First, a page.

Building the Basque City: The Political Economy of Nation-Building, by Nagore Calvo Mendizabal.
Ernest Hemingway (seated left) in 1925 with the persons depicted in the novel The Sun Also Rises. The individuals depicted include Hemingway, Harold Loeb, Lady Duff Twysden; and Hadley Richardson, Ogden Stewart and Pat Guthrie. Original caption is “Ernest Hemingway with Lady Duff Twysden, Hadley Hemingway, Lonnie Schutte and three unidentified people at a cafe in Pamplona, Spain, during the Fiesta of San Fermin in July 1925.” Ernest Hemingway Collection, John F. Kennedy Library and Museum, Boston, MA. In Public Domain, courtesy of Wikimedia Commons.
Ernest Hemingway’s classic The Sun Also Rises, a work infused with references to the Basque Country and Basque culture, was first published on October 22, 1926. To celebrate this 90th anniversary, a new book has just been presented that celebrates Hemingway’s well-known love of all things gastronomic. The trilingual Comer con/Eat with/Manger avec Hemingway, by Javier Muñoz, traces Hemingway’s steps as portrayed in the autobiographical The Sun Also Rises. It serves as a tourist guide to the places Hemingway visited and includes 128 recipes of the local cuisine he tasted by 52 chefs from the Basque Country, Aragón, and La Rioja. Check out a brief report on the book presentation (in Spanish) below:
To find out more about the book click here: http://eatwithhemingway.com/
We would like to invite you to attend the Center for Basque Studies’ Fall 2016 Basque Multidisciplinary Seminar Series. It is usually held every Wednesday at 5:00 PM at the Basque Studies Conference Room (MIKC 305), located at UNR’s Knowledge Center. We are delighted to present graduate student and faculty research interests, recent publications, and upcoming graduate dissertations.
The first two lectures were held on October 10 and 12, kicking off the series with Edurne Arostegui’s presentation on “The Creation of Basque-American Identity,” which is part of her dissertation topic. Dr. Louis Forline, professor of Anthropology at UNR, then gave a talk on “Anthropological Perspectives on Race and Identity in Brazil and the U.S.” As you can see, the topics are varied in content, giving graduate students and faculty the chance to present on research in progress. It’s a great way to get to know what we’re up to at the CBS and in UNR’s community more broadly.
Tomorrow, October 19 at 4:30, Dr. Pedro J. Oiarzabal will be giving a talk entitled “The Fighting Basques Project: Basques of Nevada in W.W.II,” based on research by Guillermo Tabernilla, a military historian from the Sancho de Beurko Association. It deals with Basque participation in the U.S. armed forces during World War II, and has recently been published in Saibigain, available at the following website: http://www.fightingbasques.net/en-us/Saibigain-Magazine
Dr. Oiarzabal is a researcher at the Pedro Arrupe Human Rights Institute at the University of Deusto and holds the Jon Bilbao Research Fellowship on the Basque Diaspora at UNR. He also coordinates, alongside Nerea Mujika, the director of the Institute for Basque Studies at Deusto, the “Ondare Bizia” or Living Heritage Project. For more information visit: http://dkh.deusto.es/en/community/ondarebizia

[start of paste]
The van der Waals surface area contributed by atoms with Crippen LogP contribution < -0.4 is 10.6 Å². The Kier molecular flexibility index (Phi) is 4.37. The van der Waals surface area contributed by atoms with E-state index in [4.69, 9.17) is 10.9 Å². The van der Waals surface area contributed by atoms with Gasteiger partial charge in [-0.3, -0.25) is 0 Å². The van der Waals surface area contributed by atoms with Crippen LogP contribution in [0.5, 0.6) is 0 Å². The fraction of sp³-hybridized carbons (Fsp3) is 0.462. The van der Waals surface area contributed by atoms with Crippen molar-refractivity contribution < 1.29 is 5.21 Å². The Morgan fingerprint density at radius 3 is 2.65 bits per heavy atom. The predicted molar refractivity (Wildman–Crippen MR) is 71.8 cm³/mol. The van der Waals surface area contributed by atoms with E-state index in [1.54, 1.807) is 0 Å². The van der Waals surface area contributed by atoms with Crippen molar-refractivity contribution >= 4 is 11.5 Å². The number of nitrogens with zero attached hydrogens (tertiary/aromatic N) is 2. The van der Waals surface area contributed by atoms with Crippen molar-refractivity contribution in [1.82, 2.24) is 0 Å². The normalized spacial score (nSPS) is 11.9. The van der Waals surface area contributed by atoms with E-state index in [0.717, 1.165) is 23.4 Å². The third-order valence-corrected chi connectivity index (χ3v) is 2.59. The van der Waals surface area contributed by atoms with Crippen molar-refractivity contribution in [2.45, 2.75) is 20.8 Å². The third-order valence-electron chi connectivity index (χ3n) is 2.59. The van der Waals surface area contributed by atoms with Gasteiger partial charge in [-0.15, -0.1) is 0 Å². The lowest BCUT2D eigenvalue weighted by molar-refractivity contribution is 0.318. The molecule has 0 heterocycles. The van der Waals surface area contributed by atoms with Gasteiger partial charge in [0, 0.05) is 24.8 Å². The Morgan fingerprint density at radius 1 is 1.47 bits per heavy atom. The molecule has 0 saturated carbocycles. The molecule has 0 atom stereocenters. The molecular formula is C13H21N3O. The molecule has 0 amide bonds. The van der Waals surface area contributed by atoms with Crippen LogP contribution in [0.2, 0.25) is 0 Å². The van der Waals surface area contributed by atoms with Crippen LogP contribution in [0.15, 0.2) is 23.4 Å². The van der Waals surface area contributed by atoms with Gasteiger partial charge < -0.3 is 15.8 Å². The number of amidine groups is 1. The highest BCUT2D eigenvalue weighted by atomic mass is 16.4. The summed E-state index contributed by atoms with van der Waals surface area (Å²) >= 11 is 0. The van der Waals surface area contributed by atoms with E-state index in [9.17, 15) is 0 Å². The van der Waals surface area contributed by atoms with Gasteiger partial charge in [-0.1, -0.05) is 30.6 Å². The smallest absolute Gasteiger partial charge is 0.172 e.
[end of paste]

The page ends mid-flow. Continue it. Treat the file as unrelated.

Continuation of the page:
Check out the poster for upcoming lectures. We look forward to seeing you there!
Have you ever come across mysterious carvings on aspen trees while taking a hike or walk? You might be surprised to learn that these arboglyphs were made by Basque sheepherders during their long and lonely periods grazing sheep in the Sierra Nevada region. They carved their names and images with whatever tools they had at hand, leaving behind their mark on the American West.
Next Tuesday, October 25, Jean Moore Earl will be giving a talk on the conservation effort she and her husband Phillip embarked upon to document these works of self-expression. They have preserved over 130 carvings through wax-on-muslin rubbings made from the images themselves. Many of the carvings are now lost due to the short life of aspens and fires, but the Earl’s work has helped to not only document this art but also give it meaning by trying to understand the Basque sheepherding world and experience.
Jean and Phillip Earl are co-authors of Basque Aspen Art of the Sierra Nevada (2011), a beautiful book that reproduces their rubbings alongside a discussion of the carvings. Definitely worth checking out: http://basquebooks.myshopify.com/products/basque-aspen-art-of-the-sierra-nevada
Photo credits: Joxe Mallea-Olaetxe:
“Basque Aspen Art of the Sierra Nevada”
Tuesday, October 25, 2016
Mackay Science, room 321UNR Campus
If you’d like to know more about UNR’s Arboretum, visit: https://www.unr.edu/arboretum/news
The Provincial Council of Bizkaia has just announced a major new find of possibly 14,000-year-old rock engravings in Lekeitio. Remarkably, these engravings, which total about 50 in all, have been discovered within the town of Lekeitio itself, approximately 165 feet deep into the Armintxe cave well-known to local residents. The discovery was made in May this year by the ADES speleology team from Gernika and the Agiri archaeological association from Kortezubi, and follows another major find this year in the Atxurra caves near Berriatua, Bizkaia, which we covered in an earlier post here.
These images depict, among other things, 18 horses, 5 goats, and 2 bison. Aside from the striking clarity of the representations the find is also significant in that the engravings also include 2 lions – a completely new feature of paleolithic art discovered to date in the Cantabrian region. Alongside the animals there are also semicircles and lines making up calviform or club-shaped features, the first example of this type found within the Iberian Peninsula itself and more reminiscent of shapes found in the world famous caves of the Pyrenees.
The engravings are of an exceptional quality and experts speculate they were made using a novel technique of carving by means of dragging the carving instrument along the rock and hoisting up at the last moment to create a groove in the surface, creating a kind of scaling effect. There is still some doubt as to their exact age, with suggestions dating the find somewhere between 12,000 and 14,500 years. But whatever the case, this would appear to be a significant discovery. Check out the video below highlighting this amazing discovery!
Check out more on the story here.